I was cooking eggs and really liked the sound it was making in the pan. I then recorded my brother asking me if I’m cooking eggs and decided to use that as my original signal.
This is the original signal:
For the two “normal” IRs, I decided to convolute my eggs using a recording of knocking my hand on my ceramic bathtub and clapping my hands in my basement.
The eggs in my bathtub sound like this:
The eggs in my basement sound like this:
I had recorded the actual sound of eggs frying in a pan, so I decided to use this as my IR. It created a nutritious soundscape.
This is the IR:
This is the soundscape:
Here is an ambient piece called Eggs Over my Guitar. The IR is a recording of me playing this aimless twinkly guitar noodle:
Eggs Over my Guitar:
Here is a bonus track called Playing the Guitar with my Dead, Dried Flowers. I had originally recorded myself caressing a vase of dead flowers to use as my IR for the eggs, but it sounded much cooler over this cheesy guitar phrase I played:
I would like to make a project involving the use of a MIDI Fighter 3D to control lights in the media lab as well trigger samples. This project is inspired by the work of Shawn Wasabi, an electronic artist and performer known for his work with MIDI Fighter controllers. Here is a link to one of his works using the MIDI Fighter 64.
I decided to write a short drum+synth loop in Ableton Live to use as the original audio to be convolved. Here is the loop (2 iterations).
To get my impulse responses, I traveled into Schenley Park. This impulse was recorded on the trail underneath Panther Hollow Road.
Here is what the original sounds like under the bridge:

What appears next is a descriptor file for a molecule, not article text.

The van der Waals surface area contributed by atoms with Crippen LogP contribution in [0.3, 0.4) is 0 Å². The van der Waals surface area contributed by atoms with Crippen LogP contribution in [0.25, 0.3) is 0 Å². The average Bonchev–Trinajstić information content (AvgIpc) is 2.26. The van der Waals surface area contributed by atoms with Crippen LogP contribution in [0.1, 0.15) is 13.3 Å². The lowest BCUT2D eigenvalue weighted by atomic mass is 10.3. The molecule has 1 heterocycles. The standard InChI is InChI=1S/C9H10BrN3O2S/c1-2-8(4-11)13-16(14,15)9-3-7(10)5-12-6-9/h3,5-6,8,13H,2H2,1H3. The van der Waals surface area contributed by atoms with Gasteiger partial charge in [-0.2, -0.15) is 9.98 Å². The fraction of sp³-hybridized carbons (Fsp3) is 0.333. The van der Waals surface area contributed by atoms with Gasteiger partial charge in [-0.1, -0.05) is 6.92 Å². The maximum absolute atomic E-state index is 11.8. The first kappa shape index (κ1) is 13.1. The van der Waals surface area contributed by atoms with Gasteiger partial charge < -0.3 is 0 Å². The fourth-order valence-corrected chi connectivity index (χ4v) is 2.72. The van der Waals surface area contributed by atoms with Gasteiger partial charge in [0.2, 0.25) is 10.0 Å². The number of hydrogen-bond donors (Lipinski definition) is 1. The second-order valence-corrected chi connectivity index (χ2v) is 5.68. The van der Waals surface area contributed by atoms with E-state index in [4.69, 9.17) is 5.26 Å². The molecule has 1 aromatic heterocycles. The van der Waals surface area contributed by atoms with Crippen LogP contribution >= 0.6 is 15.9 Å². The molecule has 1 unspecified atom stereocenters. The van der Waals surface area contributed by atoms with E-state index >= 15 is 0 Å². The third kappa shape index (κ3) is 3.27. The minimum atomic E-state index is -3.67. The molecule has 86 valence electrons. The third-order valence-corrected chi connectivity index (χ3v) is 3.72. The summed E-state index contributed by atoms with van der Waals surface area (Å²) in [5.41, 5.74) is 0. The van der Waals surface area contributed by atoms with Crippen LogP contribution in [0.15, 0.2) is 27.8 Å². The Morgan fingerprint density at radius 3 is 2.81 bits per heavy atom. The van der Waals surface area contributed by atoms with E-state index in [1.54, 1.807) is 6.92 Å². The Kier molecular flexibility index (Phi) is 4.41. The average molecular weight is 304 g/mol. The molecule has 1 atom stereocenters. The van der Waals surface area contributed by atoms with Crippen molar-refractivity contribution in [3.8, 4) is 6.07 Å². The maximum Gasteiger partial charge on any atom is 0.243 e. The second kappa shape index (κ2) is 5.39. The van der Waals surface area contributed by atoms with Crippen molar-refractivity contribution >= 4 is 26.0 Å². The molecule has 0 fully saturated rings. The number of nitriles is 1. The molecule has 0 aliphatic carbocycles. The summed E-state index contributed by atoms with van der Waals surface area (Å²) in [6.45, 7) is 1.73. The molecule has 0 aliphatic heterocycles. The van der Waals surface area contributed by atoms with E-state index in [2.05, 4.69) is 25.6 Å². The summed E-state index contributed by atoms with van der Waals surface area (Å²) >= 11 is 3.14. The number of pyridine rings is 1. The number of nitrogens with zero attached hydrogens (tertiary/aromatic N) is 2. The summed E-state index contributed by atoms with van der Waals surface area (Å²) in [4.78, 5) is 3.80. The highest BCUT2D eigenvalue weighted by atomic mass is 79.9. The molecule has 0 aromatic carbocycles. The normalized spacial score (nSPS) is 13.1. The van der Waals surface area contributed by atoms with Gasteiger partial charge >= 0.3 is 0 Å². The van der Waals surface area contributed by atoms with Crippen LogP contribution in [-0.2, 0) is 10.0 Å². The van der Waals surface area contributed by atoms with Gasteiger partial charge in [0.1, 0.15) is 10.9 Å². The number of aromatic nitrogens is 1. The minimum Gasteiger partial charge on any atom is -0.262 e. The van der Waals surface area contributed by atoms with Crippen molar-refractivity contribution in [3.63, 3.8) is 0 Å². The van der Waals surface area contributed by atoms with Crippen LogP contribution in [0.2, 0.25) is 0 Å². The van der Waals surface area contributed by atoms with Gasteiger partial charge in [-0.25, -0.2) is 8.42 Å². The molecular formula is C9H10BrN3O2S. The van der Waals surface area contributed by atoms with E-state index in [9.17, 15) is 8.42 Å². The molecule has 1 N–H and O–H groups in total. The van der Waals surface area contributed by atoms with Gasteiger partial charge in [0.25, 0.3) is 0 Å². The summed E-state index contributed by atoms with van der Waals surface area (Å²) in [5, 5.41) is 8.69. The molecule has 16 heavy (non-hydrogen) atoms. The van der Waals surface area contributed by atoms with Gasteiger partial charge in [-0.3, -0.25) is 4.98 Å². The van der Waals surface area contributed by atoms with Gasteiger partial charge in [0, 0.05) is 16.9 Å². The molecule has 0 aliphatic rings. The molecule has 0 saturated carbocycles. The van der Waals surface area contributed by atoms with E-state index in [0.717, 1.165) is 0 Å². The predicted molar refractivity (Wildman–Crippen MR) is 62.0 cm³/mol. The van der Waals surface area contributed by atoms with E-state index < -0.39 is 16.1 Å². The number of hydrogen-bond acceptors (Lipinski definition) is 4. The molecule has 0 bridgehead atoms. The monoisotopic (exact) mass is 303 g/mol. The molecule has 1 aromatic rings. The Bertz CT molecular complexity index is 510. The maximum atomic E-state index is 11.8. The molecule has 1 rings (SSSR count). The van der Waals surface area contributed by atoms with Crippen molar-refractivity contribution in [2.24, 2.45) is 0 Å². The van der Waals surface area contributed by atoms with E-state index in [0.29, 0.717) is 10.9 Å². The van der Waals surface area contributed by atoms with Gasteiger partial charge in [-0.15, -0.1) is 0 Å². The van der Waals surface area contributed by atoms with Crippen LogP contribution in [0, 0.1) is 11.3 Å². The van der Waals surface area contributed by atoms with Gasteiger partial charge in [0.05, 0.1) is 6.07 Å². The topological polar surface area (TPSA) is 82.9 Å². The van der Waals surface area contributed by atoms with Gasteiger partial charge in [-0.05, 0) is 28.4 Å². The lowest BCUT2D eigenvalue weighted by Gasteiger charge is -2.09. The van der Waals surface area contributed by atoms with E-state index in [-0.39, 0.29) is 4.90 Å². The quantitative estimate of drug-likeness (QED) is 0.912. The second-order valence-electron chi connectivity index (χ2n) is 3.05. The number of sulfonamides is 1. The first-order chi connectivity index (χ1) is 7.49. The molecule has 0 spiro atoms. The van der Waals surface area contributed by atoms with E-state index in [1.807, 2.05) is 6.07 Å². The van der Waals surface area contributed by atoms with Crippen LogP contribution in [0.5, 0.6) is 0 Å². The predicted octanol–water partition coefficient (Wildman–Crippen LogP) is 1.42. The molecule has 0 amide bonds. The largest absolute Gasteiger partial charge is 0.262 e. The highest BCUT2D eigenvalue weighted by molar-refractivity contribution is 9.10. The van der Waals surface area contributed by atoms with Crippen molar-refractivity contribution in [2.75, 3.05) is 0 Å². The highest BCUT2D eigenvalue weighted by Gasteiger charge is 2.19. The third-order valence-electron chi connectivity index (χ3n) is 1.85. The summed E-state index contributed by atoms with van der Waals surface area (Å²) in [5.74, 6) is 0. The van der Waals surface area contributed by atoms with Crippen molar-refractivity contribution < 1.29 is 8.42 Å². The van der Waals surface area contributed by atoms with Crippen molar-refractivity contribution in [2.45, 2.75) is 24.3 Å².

The next impulse was recorded near Panther Hollow Lake. Notice the background insect/bird noises.
Here is the original played next to the lake:
For this “impulse” I recorded the sound of the stream that flows into the lake.
The convolution (my favorite of all the convolutions):
Finally I attempted to convolve the original with the sound of wind, but I didn’t feel like finding a good sample. So instead I put the original recording as the IR and convolved them. Here is the audio:
(Shout out to my trusty assistant Ben for being the balloon popper.)
I am interested in creating a patch that uses a Kinect, other infrared cameras, and/or infrared sensors to map audio-responsive video to moving targets. I’ve been toying around with the potential for mapping video to musical instruments, with the video content generating and animating in response to the music which the instrument(s) is/are playing. As the instruments inevitably shift in space during any given performance, the video sticks to them through IR mapping. I’m curious, also, about how the video content might represent and shift according to the harmonies at work in the music itself.